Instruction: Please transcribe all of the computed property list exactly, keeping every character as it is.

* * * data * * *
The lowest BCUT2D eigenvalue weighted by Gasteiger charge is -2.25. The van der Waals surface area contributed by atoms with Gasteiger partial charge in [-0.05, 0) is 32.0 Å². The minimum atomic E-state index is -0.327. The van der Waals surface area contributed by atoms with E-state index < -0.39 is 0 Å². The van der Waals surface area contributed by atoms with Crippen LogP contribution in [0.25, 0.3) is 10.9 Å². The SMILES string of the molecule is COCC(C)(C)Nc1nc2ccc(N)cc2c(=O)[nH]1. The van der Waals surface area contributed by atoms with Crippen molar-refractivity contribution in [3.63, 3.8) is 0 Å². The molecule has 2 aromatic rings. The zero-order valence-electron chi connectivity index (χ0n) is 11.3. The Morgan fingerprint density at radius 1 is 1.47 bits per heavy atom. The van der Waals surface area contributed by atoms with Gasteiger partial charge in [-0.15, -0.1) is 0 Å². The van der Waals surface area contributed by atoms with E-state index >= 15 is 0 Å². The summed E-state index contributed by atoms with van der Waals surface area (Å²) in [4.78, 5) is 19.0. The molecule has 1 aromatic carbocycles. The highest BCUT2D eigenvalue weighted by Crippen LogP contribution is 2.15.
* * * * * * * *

The lowest BCUT2D eigenvalue weighted by Gasteiger charge is -2.25. The van der Waals surface area contributed by atoms with Gasteiger partial charge in [-0.05, 0) is 32.0 Å². The minimum atomic E-state index is -0.327. The van der Waals surface area contributed by atoms with E-state index < -0.39 is 0 Å². The van der Waals surface area contributed by atoms with Crippen LogP contribution in [0.25, 0.3) is 10.9 Å². The SMILES string of the molecule is COCC(C)(C)Nc1nc2ccc(N)cc2c(=O)[nH]1. The van der Waals surface area contributed by atoms with Crippen molar-refractivity contribution in [3.63, 3.8) is 0 Å². The molecule has 2 aromatic rings. The zero-order valence-electron chi connectivity index (χ0n) is 11.3. The Morgan fingerprint density at radius 1 is 1.47 bits per heavy atom. The van der Waals surface area contributed by atoms with Gasteiger partial charge in [-0.15, -0.1) is 0 Å². The van der Waals surface area contributed by atoms with E-state index >= 15 is 0 Å². The summed E-state index contributed by atoms with van der Waals surface area (Å²) in [4.78, 5) is 19.0. The molecule has 1 aromatic carbocycles. The highest BCUT2D eigenvalue weighted by Crippen LogP contribution is 2.15.